In many cases, assets that belong to your spouse may be off limits to creditors
but it depends on the circumstances of the spouse filing for protection.
There are a few factors to review that may give clarity regarding account
funds. You need have a good idea of what assets are considered part of your
bankruptcy estate, learn whether the bank account in question is considered community
property, and what exemptions are you entitled to that can help protect it.
Your bankruptcy estate includes personal property or anything that you
own. Bank account funds may be considered part of your bankruptcy estate
if you live in a community property state. In this case, the bank account
may have your spouse's name with the source of the funds being considered
community property. If funds are considered separate property, creditors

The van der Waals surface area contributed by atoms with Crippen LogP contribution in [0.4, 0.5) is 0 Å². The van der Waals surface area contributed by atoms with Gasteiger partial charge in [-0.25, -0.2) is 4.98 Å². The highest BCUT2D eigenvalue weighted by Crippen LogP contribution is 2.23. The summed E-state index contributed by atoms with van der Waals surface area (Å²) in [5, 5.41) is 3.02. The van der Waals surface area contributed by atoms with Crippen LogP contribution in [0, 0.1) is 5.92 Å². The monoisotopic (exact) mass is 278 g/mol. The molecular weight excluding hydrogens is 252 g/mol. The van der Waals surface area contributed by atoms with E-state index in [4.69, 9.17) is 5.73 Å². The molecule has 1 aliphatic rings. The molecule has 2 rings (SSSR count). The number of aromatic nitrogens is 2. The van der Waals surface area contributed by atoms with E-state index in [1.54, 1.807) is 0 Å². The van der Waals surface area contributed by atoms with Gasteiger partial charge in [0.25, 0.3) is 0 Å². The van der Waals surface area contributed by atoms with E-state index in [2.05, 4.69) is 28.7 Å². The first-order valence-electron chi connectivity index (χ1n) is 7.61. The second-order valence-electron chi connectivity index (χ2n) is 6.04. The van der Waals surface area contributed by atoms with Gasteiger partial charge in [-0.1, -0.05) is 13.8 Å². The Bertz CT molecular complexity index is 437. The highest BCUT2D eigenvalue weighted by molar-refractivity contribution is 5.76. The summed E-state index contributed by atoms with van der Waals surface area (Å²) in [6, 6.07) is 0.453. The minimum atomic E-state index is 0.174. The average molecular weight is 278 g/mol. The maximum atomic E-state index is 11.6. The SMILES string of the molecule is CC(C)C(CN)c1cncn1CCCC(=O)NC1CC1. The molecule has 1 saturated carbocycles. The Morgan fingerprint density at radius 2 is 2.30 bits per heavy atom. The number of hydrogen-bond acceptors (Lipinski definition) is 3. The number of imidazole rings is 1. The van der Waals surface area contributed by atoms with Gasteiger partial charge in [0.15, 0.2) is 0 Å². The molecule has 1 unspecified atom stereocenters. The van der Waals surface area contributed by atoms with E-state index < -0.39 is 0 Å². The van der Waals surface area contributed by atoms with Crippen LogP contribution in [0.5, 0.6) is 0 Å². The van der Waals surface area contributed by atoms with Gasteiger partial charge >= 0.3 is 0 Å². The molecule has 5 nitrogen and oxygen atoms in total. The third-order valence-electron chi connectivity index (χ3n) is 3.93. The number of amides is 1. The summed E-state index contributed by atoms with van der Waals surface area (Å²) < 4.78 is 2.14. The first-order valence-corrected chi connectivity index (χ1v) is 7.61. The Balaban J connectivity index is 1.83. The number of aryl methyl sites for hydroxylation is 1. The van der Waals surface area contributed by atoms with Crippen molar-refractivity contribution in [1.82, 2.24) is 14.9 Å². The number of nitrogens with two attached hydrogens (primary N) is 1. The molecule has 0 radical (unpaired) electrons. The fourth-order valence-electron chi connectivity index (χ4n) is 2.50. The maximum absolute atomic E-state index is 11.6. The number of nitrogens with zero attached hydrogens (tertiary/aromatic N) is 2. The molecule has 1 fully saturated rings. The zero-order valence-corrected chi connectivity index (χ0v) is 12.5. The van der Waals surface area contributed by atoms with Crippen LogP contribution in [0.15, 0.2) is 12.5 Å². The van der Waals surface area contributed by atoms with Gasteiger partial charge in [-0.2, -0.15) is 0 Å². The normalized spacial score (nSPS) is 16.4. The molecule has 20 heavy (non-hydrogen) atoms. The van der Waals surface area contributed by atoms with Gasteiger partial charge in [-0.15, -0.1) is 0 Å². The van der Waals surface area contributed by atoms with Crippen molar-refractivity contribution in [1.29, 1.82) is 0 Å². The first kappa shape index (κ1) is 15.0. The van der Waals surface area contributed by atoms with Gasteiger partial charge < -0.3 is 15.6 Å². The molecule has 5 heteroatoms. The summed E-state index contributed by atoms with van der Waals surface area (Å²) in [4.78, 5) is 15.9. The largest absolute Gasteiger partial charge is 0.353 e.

or the bankruptcy trustee will not be entitled to access the funds.
In some cases, the name on the account may not be the issue but the source
of the funding could be reviewed. Meaning, understanding where the money
originally came from; this may include tracing the account back to when
it was opened. If it was opened before you and your spouse were married,
any funds from this point may not be considered community property. This
also means such funds would not be considered part of your bankruptcy estate.
Another issue to review is the debt included in the filing; if the debt
is personal or being associated with one spouse, assets considered community
property cannot be used to satisfy a separate debt. Even if the account
is considered community property, there may be exemptions that can be
applied to protect the funds.